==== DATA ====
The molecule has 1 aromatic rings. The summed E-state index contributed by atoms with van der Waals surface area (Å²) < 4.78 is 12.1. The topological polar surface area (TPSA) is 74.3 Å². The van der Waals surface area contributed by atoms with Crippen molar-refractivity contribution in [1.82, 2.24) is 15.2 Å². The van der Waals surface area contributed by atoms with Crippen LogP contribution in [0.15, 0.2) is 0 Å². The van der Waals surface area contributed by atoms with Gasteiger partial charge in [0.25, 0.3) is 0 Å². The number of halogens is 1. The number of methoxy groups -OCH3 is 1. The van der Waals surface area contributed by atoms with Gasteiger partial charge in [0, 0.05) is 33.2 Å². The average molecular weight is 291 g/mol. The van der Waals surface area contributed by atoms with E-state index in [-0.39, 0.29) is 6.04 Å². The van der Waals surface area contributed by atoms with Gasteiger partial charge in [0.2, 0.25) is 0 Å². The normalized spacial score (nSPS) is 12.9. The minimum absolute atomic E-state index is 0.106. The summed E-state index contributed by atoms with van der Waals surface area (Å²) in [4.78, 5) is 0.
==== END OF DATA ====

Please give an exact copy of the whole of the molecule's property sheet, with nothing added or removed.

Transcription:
The molecule has 1 aromatic rings. The summed E-state index contributed by atoms with van der Waals surface area (Å²) < 4.78 is 12.1. The topological polar surface area (TPSA) is 74.3 Å². The van der Waals surface area contributed by atoms with Crippen molar-refractivity contribution in [1.82, 2.24) is 15.2 Å². The van der Waals surface area contributed by atoms with Crippen LogP contribution in [0.15, 0.2) is 0 Å². The van der Waals surface area contributed by atoms with Gasteiger partial charge in [0.25, 0.3) is 0 Å². The number of halogens is 1. The number of methoxy groups -OCH3 is 1. The van der Waals surface area contributed by atoms with Gasteiger partial charge in [0, 0.05) is 33.2 Å². The average molecular weight is 291 g/mol. The van der Waals surface area contributed by atoms with E-state index in [-0.39, 0.29) is 6.04 Å². The van der Waals surface area contributed by atoms with Gasteiger partial charge in [0.2, 0.25) is 0 Å². The normalized spacial score (nSPS) is 12.9. The minimum absolute atomic E-state index is 0.106. The summed E-state index contributed by atoms with van der Waals surface area (Å²) in [4.78, 5) is 0.